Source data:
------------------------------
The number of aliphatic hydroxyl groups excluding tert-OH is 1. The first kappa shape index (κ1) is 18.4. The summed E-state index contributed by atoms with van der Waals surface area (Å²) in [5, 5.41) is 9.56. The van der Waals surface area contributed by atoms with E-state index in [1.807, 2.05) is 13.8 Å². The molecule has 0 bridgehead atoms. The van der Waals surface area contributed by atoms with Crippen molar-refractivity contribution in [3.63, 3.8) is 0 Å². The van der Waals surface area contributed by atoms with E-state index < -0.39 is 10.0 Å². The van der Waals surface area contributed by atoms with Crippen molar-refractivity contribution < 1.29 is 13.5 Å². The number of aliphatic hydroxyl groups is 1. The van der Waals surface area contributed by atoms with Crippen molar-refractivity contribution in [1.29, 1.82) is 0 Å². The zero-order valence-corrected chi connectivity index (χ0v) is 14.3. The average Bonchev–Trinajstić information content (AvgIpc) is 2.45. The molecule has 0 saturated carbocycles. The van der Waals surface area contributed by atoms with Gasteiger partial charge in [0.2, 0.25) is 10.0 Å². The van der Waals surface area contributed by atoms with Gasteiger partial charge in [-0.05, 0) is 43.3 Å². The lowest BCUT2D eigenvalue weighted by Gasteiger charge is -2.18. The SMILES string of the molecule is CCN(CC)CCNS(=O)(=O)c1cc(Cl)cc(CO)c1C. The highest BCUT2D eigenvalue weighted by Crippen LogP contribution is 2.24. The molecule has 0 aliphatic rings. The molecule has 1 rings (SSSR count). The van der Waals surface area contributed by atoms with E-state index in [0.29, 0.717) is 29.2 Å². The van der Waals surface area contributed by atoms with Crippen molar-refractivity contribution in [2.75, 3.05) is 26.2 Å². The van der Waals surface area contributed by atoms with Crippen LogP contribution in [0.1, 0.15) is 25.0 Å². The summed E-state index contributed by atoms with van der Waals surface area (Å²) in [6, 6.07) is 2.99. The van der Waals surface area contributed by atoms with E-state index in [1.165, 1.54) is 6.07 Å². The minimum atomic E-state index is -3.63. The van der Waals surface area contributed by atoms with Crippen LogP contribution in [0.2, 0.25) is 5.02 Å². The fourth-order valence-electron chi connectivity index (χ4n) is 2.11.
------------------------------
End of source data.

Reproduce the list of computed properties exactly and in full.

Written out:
The number of aliphatic hydroxyl groups excluding tert-OH is 1. The first kappa shape index (κ1) is 18.4. The summed E-state index contributed by atoms with van der Waals surface area (Å²) in [5, 5.41) is 9.56. The van der Waals surface area contributed by atoms with E-state index in [1.807, 2.05) is 13.8 Å². The molecule has 0 bridgehead atoms. The van der Waals surface area contributed by atoms with Crippen molar-refractivity contribution in [3.63, 3.8) is 0 Å². The van der Waals surface area contributed by atoms with E-state index < -0.39 is 10.0 Å². The van der Waals surface area contributed by atoms with Crippen molar-refractivity contribution < 1.29 is 13.5 Å². The number of aliphatic hydroxyl groups is 1. The van der Waals surface area contributed by atoms with Crippen molar-refractivity contribution in [1.29, 1.82) is 0 Å². The zero-order valence-corrected chi connectivity index (χ0v) is 14.3. The average Bonchev–Trinajstić information content (AvgIpc) is 2.45. The molecule has 0 saturated carbocycles. The van der Waals surface area contributed by atoms with Gasteiger partial charge in [0.2, 0.25) is 10.0 Å². The van der Waals surface area contributed by atoms with Gasteiger partial charge in [-0.05, 0) is 43.3 Å². The lowest BCUT2D eigenvalue weighted by Gasteiger charge is -2.18. The SMILES string of the molecule is CCN(CC)CCNS(=O)(=O)c1cc(Cl)cc(CO)c1C. The highest BCUT2D eigenvalue weighted by Crippen LogP contribution is 2.24. The molecule has 0 aliphatic rings. The molecule has 1 rings (SSSR count). The van der Waals surface area contributed by atoms with E-state index in [0.29, 0.717) is 29.2 Å². The van der Waals surface area contributed by atoms with Crippen molar-refractivity contribution in [2.75, 3.05) is 26.2 Å². The van der Waals surface area contributed by atoms with Crippen LogP contribution in [0.1, 0.15) is 25.0 Å². The summed E-state index contributed by atoms with van der Waals surface area (Å²) in [6, 6.07) is 2.99. The van der Waals surface area contributed by atoms with E-state index in [1.165, 1.54) is 6.07 Å². The minimum atomic E-state index is -3.63. The van der Waals surface area contributed by atoms with Crippen LogP contribution in [0.2, 0.25) is 5.02 Å². The fourth-order valence-electron chi connectivity index (χ4n) is 2.11.